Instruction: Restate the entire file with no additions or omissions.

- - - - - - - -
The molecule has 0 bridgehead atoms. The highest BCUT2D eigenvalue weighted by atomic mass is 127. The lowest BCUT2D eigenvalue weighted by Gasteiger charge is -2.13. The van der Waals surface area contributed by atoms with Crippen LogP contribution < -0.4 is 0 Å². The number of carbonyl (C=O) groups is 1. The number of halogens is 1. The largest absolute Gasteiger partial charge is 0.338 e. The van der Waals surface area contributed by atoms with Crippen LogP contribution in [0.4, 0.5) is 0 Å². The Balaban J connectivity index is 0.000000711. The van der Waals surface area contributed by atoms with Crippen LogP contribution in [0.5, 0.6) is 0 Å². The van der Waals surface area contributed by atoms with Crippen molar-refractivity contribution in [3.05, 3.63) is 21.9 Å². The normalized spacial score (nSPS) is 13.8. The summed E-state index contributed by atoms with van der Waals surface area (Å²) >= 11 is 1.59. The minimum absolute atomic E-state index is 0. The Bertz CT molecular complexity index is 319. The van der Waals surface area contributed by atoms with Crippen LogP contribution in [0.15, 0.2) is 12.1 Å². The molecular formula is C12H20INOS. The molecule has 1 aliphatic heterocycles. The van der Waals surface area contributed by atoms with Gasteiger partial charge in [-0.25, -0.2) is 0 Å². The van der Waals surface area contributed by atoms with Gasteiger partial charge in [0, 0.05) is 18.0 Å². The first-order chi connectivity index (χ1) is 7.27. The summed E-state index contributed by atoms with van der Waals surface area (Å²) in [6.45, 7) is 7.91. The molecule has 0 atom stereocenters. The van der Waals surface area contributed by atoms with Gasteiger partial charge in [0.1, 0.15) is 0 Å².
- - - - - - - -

The molecule has 0 bridgehead atoms. The highest BCUT2D eigenvalue weighted by atomic mass is 127. The lowest BCUT2D eigenvalue weighted by Gasteiger charge is -2.13. The van der Waals surface area contributed by atoms with Crippen LogP contribution < -0.4 is 0 Å². The number of carbonyl (C=O) groups is 1. The number of halogens is 1. The largest absolute Gasteiger partial charge is 0.338 e. The van der Waals surface area contributed by atoms with Crippen LogP contribution in [0.4, 0.5) is 0 Å². The Balaban J connectivity index is 0.000000711. The van der Waals surface area contributed by atoms with Crippen LogP contribution in [0.5, 0.6) is 0 Å². The van der Waals surface area contributed by atoms with Crippen molar-refractivity contribution in [3.05, 3.63) is 21.9 Å². The normalized spacial score (nSPS) is 13.8. The summed E-state index contributed by atoms with van der Waals surface area (Å²) >= 11 is 1.59. The minimum absolute atomic E-state index is 0. The Bertz CT molecular complexity index is 319. The van der Waals surface area contributed by atoms with Crippen LogP contribution in [0.15, 0.2) is 12.1 Å². The molecular formula is C12H20INOS. The molecule has 1 aliphatic heterocycles. The van der Waals surface area contributed by atoms with Gasteiger partial charge in [-0.25, -0.2) is 0 Å². The van der Waals surface area contributed by atoms with Gasteiger partial charge in [0, 0.05) is 18.0 Å². The first-order chi connectivity index (χ1) is 7.27. The summed E-state index contributed by atoms with van der Waals surface area (Å²) in [6.45, 7) is 7.91. The molecule has 0 atom stereocenters. The van der Waals surface area contributed by atoms with Gasteiger partial charge in [0.1, 0.15) is 0 Å².